Introduction: While Technegas generators have been common place within departments for over a decade, misconceptions still exist concerning appropriate volumes used to fill the Technegas crucible. Anecdotal evidence suggests that it is common clinical practice to over fill the crucible as a means of increasing activity without the need for multiple simmer cycles. Research Question: Is the convex bubble blown off by argon flow? If so, what is the extent of the lost activity? Is over-filling the crucible an effective means of increasing activity without performing multiple simmers? Methodology: Various volumes of 99mTc pertechnetate were assayed. Both volume and activity of 99mTc pertechnetate delivered to the crucible were recorded before the simmer cycle. After completion of the simmer cycle the Technegas crucible was inspected to ensure complete evaporation, and then calibrated to allow calculation of the percentage difference between the expected activity and actual activity. Results: No statistically significant difference was noted between mean loss for volumes within manufacturer specifications (2.0%) and the mean loss for volumes exceeding manufacturer specifications (2.4%) (P = 0.62). Visual inspection of the crucibles immediately following the completion of the simmer cycle demonstrated unevaporated liquid in the crucible 87.5% of assays with volumes greater than or equal to 0.19 ml and no assays within manufacturer specifications. Conclusion: While the argon purge does not blow off the convex meniscus and there is negligible post simmer loss of activity from the over filled crucible, this practice is not an effective means of avoiding the need for multiple simmer cycles to increase crucible activity.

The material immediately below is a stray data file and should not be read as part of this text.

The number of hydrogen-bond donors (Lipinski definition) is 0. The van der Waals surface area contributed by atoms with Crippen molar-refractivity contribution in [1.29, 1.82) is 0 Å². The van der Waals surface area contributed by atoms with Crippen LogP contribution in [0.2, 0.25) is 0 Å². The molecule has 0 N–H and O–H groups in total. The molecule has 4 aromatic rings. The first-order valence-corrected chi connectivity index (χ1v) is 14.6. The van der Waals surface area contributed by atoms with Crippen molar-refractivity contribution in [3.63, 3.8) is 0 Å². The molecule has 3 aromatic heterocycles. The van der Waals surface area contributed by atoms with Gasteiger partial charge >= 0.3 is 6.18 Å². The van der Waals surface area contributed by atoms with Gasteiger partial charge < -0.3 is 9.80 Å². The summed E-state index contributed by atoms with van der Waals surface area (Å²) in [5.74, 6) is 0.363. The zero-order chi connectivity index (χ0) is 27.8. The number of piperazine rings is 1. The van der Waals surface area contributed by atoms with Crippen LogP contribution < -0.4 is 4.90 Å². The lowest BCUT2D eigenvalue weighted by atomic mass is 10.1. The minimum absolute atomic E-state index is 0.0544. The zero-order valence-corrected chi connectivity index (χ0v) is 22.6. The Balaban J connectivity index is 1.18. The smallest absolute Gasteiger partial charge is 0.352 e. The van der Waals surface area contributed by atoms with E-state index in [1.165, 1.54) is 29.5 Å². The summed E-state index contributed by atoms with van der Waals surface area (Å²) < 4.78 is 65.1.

|Number of pages||1|
|Journal||Internet Journal of Nuclear Medicine|
|Publication status||Published - 2006|